I felt a warm wave of embarrassment and failure sweep over my face. I felt light headed as I repeated the statement –

“I have made a bad confession once a month for the last two years…. I have stolen several things on several occasions, I am not sure how many times but probably hundreds, I have received communion when I was not in a state of Grace about once a week for the last two years, I have chosen to do the wrong things out of embarrassment, I have fought with my brother and sisters, I have disobeyed my parents .. and I am sorry for these and all of my sins” I said taking a deep breath.

I never thought I would have been able to say all of those terrible, horrible things that I had done, but I had done it.

“Why did you steal so many things?” said the priest.

“Because I was weak” I replied.

“What did you steal?”

“Rubber grapes used for decoration from the grocery store, land that belonged to other people, pieces of different things from the store – like parts of cartons or packages, coupons.. food, fools gold.” I replied.

The priest sounded slightly confused- but I didn’t hear it as confusion, I heard it as judgement. Right now he was thinking about how terrible I was. How terrible and sinful I was for being as young as I was.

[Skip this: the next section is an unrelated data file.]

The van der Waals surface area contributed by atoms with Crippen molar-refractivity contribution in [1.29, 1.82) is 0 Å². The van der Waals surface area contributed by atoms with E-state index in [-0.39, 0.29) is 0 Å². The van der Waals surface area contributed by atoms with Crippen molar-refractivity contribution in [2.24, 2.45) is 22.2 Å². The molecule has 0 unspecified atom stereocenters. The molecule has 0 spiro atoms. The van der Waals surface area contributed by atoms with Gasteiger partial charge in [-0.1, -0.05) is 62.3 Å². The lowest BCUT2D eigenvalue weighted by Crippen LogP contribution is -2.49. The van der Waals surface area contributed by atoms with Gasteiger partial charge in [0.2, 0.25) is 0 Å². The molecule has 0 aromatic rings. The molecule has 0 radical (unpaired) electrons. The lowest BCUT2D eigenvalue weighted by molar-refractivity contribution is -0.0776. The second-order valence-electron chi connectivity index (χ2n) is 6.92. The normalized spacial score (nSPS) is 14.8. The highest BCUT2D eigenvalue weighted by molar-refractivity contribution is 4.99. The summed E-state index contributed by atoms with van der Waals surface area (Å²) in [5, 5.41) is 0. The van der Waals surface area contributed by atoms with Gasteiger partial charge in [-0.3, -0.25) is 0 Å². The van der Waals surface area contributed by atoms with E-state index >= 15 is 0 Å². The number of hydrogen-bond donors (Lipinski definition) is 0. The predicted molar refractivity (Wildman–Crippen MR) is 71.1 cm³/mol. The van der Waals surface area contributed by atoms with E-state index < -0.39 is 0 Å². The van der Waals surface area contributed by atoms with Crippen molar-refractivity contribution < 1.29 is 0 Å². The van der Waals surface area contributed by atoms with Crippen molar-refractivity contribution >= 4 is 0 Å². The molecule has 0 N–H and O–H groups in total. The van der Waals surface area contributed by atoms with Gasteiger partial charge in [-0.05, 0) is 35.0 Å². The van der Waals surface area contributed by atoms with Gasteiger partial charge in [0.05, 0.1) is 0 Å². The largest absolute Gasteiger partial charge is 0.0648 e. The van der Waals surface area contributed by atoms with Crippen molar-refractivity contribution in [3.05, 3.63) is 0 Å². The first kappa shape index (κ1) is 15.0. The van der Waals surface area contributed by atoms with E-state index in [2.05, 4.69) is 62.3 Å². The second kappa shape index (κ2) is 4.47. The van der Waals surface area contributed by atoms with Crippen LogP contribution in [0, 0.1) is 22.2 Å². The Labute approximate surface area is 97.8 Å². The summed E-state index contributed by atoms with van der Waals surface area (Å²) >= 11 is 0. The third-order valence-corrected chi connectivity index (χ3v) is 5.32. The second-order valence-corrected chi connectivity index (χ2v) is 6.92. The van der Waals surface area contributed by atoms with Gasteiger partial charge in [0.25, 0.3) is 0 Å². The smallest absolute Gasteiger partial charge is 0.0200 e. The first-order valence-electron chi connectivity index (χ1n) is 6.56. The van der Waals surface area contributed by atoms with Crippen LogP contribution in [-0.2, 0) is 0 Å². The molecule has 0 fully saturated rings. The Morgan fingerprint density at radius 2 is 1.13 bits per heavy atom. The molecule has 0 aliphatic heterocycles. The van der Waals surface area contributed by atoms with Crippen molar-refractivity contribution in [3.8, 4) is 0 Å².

The priest then gave me my penance – two Our Father’s and two Hail Mary’s, and absolved me from my sins.

As I exited the confessional I felt free of my burden. I felt so happy and light. I felt better than I had felt since the night that I stole the fools gold. I knelt down and said my prayers, I even said the prayers more than once, just to make sure I had them right. I wasn’t going to let anything come in between me and God again.

As I got up and began to leave the church, a thought hit me like a brick out of the sky.. it hurt about as much as a brick falling from the sky would hurt as well.

I had forgotten to confess the times that had emptied a garbage can on a Sunday. That must have been a mortal sin as well. I knew that I had learned in my Catechism that it was a serious sin to do work on Sunday. Wasn’t emptying a garbage can work? If I were strong I would turn around right now and go back into the confessional to confess the sin I had forgotten.

I could feel myself breaking out into a cold sweat. I knew I was going to be too weak again. I was just too weak to stay close to God.

I followed my family out of the church, feeling a lump in my throat and tears welling up in my eyes. I knew that again, I was walking away from God.



Breaking the Chains of Sin

As time continued on I grew more and more anxious at the thought of Hell. I wanted to be able to join the rest of my family in heaven – it was actually the only thing I had ever really wanted. I would have been okay to die right now just to be able to go to heaven. I continued to think and dream about martyrdom. I thought it was the only way I could be saved.

I started developing plans in my head , of becoming a missionary or a nun – and intentionally leading myself to a place in which it would be very likely that I could die for Christ. In my mind this was my only other option, other than eternal fire and pain.

I was 9 years old now.

And then came a day that gave me hope. For once in my life, I felt the familiar thrill of feeling that I could live a life for God , and find heaven and God by living a full life.